The U.S. Bureau of Labor Statistics announced today that the U.S. economy added 156,000 jobs in September.  The unemployment rate ticked up slightly from 4.9% to 5%, reflecting an uptick in the labor force participation rate.  The proportion of Americans in the labor force is still at a 40-year low.

Theresa May gave a speech promising to invoke Article 50, the legal mechanism to exit the EU, before the end of March 2017.  As Article 50 sets a deadline for Brexit two years after its invocation, if May were to fulfill her promise, Brexit would occur by March 2019.  This estimate is sooner than some had expected. More importantly, May’s speech hinted that her government would pursue a “hard” Brexit in lieu of a “soft” Brexit, as she talked of Britain once again becoming a “fully independent, sovereign country.”  Under a “hard” Brexit, the UK would have greater control over its immigration policies and no longer need to contribute to the EU budget, at the cost of giving up access to the single market.  As EU workers would no longer be able move freely through the UK border, some politicians have suggested that a hard Brexit would restore jobs to UK workers.

UNITE HERE endorsed 12 Senate candidates on Thursday.  All 12 candidates are Democrats: Ann Kirkpatrick (Ariz.); Kamala Harris (Calif.); Patrick Murphy (Fla.); Tammy Duckworth (Ill.); Evan Bayh (Ind.); Chris Van Hollen (Md.); Jason Kander (Mo.); Catherine Cortez-Masto (Nev.); Maggie Hassan (N.H.); Deborah Ross (N.C.); Ted Strickland (Ohio) and Katie McGinty (Pa.).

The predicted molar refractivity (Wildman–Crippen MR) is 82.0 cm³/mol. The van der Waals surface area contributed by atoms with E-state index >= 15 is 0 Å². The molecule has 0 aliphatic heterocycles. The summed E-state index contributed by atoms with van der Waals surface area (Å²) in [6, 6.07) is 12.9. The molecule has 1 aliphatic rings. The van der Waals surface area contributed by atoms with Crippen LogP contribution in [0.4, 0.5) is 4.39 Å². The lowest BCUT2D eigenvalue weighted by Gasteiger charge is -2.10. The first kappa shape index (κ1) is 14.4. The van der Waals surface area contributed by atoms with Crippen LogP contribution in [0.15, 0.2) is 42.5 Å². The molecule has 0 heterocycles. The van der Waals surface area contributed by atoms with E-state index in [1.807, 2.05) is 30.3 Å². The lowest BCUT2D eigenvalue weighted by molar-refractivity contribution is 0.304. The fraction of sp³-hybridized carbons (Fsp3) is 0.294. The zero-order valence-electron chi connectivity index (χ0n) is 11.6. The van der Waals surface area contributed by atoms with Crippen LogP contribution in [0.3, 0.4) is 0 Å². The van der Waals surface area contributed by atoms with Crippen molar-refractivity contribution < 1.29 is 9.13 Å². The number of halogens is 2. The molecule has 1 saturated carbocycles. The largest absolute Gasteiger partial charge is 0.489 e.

The CEO of Backpage, Carl Ferrer, was arrested Thursday by California authorities led by state Attorney General and Senate candidate Kamala Harris.  California authorities also issued a warrant for the arrest of the website’s two founders, who remain the owners, Michael Lacey and James Larkin.  All three have been accused of conspiracy to commit pimping, a felony offense.  Ferrer has also been accused of pimping and the pimping of minors.  Almost all of Backpage’s income derived from solicitation ads by prostitutes and their pimps, making it the second-most-popular classifieds site after Craigslist.  Its reputation has led to many law enforcement authorities using Backpage in their investigations of prostitution and trafficking rings.